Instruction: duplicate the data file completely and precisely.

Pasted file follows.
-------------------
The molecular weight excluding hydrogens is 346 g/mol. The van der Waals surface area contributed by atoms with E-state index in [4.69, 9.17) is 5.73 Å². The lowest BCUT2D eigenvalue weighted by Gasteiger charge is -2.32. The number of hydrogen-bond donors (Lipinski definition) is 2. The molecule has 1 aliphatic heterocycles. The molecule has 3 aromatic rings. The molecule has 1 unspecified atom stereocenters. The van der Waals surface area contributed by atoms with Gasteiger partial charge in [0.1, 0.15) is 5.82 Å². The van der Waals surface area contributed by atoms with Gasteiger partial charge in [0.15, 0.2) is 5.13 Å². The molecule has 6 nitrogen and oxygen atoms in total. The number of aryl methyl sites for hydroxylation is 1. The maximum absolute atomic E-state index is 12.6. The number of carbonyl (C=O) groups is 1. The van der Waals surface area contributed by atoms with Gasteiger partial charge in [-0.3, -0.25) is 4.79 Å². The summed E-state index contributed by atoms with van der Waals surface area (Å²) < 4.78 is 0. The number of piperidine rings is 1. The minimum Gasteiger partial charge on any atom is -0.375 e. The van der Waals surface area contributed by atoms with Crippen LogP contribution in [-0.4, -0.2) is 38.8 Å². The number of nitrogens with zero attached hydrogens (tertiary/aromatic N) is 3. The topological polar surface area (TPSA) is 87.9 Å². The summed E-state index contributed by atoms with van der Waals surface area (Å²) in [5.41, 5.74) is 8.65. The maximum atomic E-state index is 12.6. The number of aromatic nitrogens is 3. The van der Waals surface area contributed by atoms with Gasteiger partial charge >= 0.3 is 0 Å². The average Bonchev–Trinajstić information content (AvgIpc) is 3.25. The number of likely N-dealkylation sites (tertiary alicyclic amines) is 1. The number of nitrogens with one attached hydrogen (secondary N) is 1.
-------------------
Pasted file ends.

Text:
The molecular weight excluding hydrogens is 346 g/mol. The van der Waals surface area contributed by atoms with E-state index in [4.69, 9.17) is 5.73 Å². The lowest BCUT2D eigenvalue weighted by Gasteiger charge is -2.32. The number of hydrogen-bond donors (Lipinski definition) is 2. The molecule has 1 aliphatic heterocycles. The molecule has 3 aromatic rings. The molecule has 1 unspecified atom stereocenters. The van der Waals surface area contributed by atoms with Gasteiger partial charge in [0.1, 0.15) is 5.82 Å². The van der Waals surface area contributed by atoms with Gasteiger partial charge in [0.15, 0.2) is 5.13 Å². The molecule has 6 nitrogen and oxygen atoms in total. The number of aryl methyl sites for hydroxylation is 1. The maximum absolute atomic E-state index is 12.6. The number of carbonyl (C=O) groups is 1. The van der Waals surface area contributed by atoms with Gasteiger partial charge in [-0.3, -0.25) is 4.79 Å². The summed E-state index contributed by atoms with van der Waals surface area (Å²) < 4.78 is 0. The number of piperidine rings is 1. The minimum Gasteiger partial charge on any atom is -0.375 e. The van der Waals surface area contributed by atoms with Crippen LogP contribution in [-0.4, -0.2) is 38.8 Å². The number of nitrogens with zero attached hydrogens (tertiary/aromatic N) is 3. The topological polar surface area (TPSA) is 87.9 Å². The summed E-state index contributed by atoms with van der Waals surface area (Å²) in [5.41, 5.74) is 8.65. The maximum atomic E-state index is 12.6. The number of aromatic nitrogens is 3. The van der Waals surface area contributed by atoms with Gasteiger partial charge >= 0.3 is 0 Å². The average Bonchev–Trinajstić information content (AvgIpc) is 3.25. The number of likely N-dealkylation sites (tertiary alicyclic amines) is 1. The number of nitrogens with one attached hydrogen (secondary N) is 1.